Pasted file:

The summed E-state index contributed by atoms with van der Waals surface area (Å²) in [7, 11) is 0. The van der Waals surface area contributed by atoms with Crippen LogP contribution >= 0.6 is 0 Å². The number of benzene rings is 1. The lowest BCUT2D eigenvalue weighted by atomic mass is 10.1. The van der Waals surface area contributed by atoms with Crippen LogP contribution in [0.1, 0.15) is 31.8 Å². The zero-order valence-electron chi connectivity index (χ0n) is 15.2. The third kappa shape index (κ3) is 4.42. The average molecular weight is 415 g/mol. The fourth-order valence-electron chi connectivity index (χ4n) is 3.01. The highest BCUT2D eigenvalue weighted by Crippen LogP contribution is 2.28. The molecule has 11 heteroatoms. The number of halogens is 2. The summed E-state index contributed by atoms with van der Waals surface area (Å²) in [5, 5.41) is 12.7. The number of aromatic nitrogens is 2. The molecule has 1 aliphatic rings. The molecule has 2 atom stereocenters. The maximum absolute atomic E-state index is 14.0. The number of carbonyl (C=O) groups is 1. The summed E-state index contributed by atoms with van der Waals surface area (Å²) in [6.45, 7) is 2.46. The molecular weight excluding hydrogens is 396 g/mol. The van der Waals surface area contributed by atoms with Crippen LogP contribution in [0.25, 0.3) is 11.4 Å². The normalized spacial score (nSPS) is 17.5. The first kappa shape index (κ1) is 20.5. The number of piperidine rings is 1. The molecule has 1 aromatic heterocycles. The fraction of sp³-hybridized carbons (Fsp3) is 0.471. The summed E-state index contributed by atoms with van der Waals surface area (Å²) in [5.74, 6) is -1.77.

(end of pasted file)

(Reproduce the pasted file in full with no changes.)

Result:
The summed E-state index contributed by atoms with van der Waals surface area (Å²) in [7, 11) is 0. The van der Waals surface area contributed by atoms with Crippen LogP contribution >= 0.6 is 0 Å². The number of benzene rings is 1. The lowest BCUT2D eigenvalue weighted by atomic mass is 10.1. The van der Waals surface area contributed by atoms with Crippen LogP contribution in [0.1, 0.15) is 31.8 Å². The zero-order valence-electron chi connectivity index (χ0n) is 15.2. The third kappa shape index (κ3) is 4.42. The average molecular weight is 415 g/mol. The fourth-order valence-electron chi connectivity index (χ4n) is 3.01. The highest BCUT2D eigenvalue weighted by Crippen LogP contribution is 2.28. The molecule has 11 heteroatoms. The number of halogens is 2. The summed E-state index contributed by atoms with van der Waals surface area (Å²) in [5, 5.41) is 12.7. The number of aromatic nitrogens is 2. The molecule has 1 aliphatic rings. The molecule has 2 atom stereocenters. The maximum absolute atomic E-state index is 14.0. The number of carbonyl (C=O) groups is 1. The summed E-state index contributed by atoms with van der Waals surface area (Å²) in [6.45, 7) is 2.46. The molecular weight excluding hydrogens is 396 g/mol. The van der Waals surface area contributed by atoms with Crippen LogP contribution in [0.25, 0.3) is 11.4 Å². The normalized spacial score (nSPS) is 17.5. The first kappa shape index (κ1) is 20.5. The number of piperidine rings is 1. The molecule has 1 aromatic heterocycles. The fraction of sp³-hybridized carbons (Fsp3) is 0.471. The summed E-state index contributed by atoms with van der Waals surface area (Å²) in [5.74, 6) is -1.77.